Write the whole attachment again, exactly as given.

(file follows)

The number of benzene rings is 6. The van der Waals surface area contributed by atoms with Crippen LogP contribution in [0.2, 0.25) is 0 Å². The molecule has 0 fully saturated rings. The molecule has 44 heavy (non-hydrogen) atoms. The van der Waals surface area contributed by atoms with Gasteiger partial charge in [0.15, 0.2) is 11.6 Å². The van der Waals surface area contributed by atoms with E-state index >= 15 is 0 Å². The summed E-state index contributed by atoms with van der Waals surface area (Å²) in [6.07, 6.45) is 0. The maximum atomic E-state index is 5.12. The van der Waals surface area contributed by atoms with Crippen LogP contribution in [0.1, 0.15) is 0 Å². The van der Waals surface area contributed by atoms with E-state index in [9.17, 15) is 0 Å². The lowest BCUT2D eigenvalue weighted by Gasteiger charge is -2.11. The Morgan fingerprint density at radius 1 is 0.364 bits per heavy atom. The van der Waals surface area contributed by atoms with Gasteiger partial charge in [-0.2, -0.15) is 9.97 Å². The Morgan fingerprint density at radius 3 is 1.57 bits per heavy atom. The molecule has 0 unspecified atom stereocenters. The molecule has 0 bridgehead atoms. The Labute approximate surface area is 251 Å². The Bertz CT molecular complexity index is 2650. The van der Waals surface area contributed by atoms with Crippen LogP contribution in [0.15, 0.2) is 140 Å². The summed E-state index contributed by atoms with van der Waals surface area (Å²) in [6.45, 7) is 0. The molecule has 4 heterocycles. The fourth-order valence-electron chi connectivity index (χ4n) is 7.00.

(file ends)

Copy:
The number of benzene rings is 6. The van der Waals surface area contributed by atoms with Crippen LogP contribution in [0.2, 0.25) is 0 Å². The molecule has 0 fully saturated rings. The molecule has 44 heavy (non-hydrogen) atoms. The van der Waals surface area contributed by atoms with Gasteiger partial charge in [0.15, 0.2) is 11.6 Å². The van der Waals surface area contributed by atoms with E-state index >= 15 is 0 Å². The summed E-state index contributed by atoms with van der Waals surface area (Å²) in [6.07, 6.45) is 0. The maximum atomic E-state index is 5.12. The van der Waals surface area contributed by atoms with Crippen LogP contribution in [0.1, 0.15) is 0 Å². The van der Waals surface area contributed by atoms with E-state index in [9.17, 15) is 0 Å². The lowest BCUT2D eigenvalue weighted by Gasteiger charge is -2.11. The Morgan fingerprint density at radius 1 is 0.364 bits per heavy atom. The van der Waals surface area contributed by atoms with Gasteiger partial charge in [-0.2, -0.15) is 9.97 Å². The Morgan fingerprint density at radius 3 is 1.57 bits per heavy atom. The molecule has 0 unspecified atom stereocenters. The molecule has 0 bridgehead atoms. The Labute approximate surface area is 251 Å². The Bertz CT molecular complexity index is 2650. The van der Waals surface area contributed by atoms with Crippen LogP contribution in [0.15, 0.2) is 140 Å². The summed E-state index contributed by atoms with van der Waals surface area (Å²) in [6.45, 7) is 0. The molecule has 4 heterocycles. The fourth-order valence-electron chi connectivity index (χ4n) is 7.00.